LONDON — Britain’s former business and trade minister believes Britain’s ability to trade on a global scale will “deteriorate” rather than improve after Brexit and says the scope for new trade deals is minimal.
Speaking at an event in London on Monday, Sir Vince Cable said that continual assertions that Brexit will free the UK from the shackles of EU trade agreements and allow Britain to trade more with nations around the world are a fallacy.
“One of those canards is the idea that there are trade deals out there that are waiting to be signed,” he told policy group The UK in a Changing Europe’s “Article 50: What Next?” conference.
“Our trade relationships and access to markets will deteriorate as a matter of fact — not only with the EU member states but with other countries that Britain has a relationship with through the EU.”
Cable, who was Secretary of State for Business between 2010 and 2015, cited frequently used examples like China and India, saying that doing a deal with either of these countries could prove close to impossible.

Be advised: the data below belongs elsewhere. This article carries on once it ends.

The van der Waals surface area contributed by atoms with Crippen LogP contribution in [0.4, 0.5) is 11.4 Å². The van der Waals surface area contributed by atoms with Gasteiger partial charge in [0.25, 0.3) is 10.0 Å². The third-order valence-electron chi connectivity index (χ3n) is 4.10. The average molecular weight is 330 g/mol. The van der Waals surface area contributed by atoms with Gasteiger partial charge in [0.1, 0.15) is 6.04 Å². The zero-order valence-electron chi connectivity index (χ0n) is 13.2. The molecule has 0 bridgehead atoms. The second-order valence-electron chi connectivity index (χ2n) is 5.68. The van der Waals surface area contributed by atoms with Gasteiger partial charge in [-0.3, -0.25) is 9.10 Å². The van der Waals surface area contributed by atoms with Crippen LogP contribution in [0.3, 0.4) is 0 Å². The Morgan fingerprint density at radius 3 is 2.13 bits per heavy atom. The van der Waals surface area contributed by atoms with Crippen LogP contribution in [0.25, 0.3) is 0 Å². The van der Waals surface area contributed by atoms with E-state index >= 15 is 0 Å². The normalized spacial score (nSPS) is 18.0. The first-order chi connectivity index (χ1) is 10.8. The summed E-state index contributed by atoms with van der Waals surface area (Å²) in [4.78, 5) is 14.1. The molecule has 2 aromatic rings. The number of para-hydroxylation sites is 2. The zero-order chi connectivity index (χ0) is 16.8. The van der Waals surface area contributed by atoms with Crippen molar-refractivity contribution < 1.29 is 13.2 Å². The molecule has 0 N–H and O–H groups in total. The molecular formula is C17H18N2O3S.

“The great fallacy is that somehow we can sign up to great liberating agreements with India and China,” he said.
“The Chinese are interested in the UK but nothing to do with trade deals. The Indians already sent May packing by saying that to her ‘fine, we are happy to do more trade but we want free visas for our employees and students but you’re not willing to give them so get on your bike’.”
He added: “We are not going to revive the empire.”
Cable, who lost his seat as a Liberal Democrat MP during the 2015 General Election, has consistently criticised the government’s public optimism about Britain’s future trade relationships, telling Business Insider in an interview in February, that Prime Minister Theresa May and her team are “completely unprepared and completely ill-equipped” to strike trade deals once Britain leaves the EU.
“These things are very complex and very difficult and the government is totally unprepared for it,” he said at the time.
On Monday, Cable did acknowledge that Britain should be able to strike new deals with the likes of the USA, New Zealand, and Australia, but said that such deals are not going to offset the negatives that leaving the European Single Market will bring about.
“The potential energy that we are going to get from these deals is minimal and limited to a small handful of countries.”
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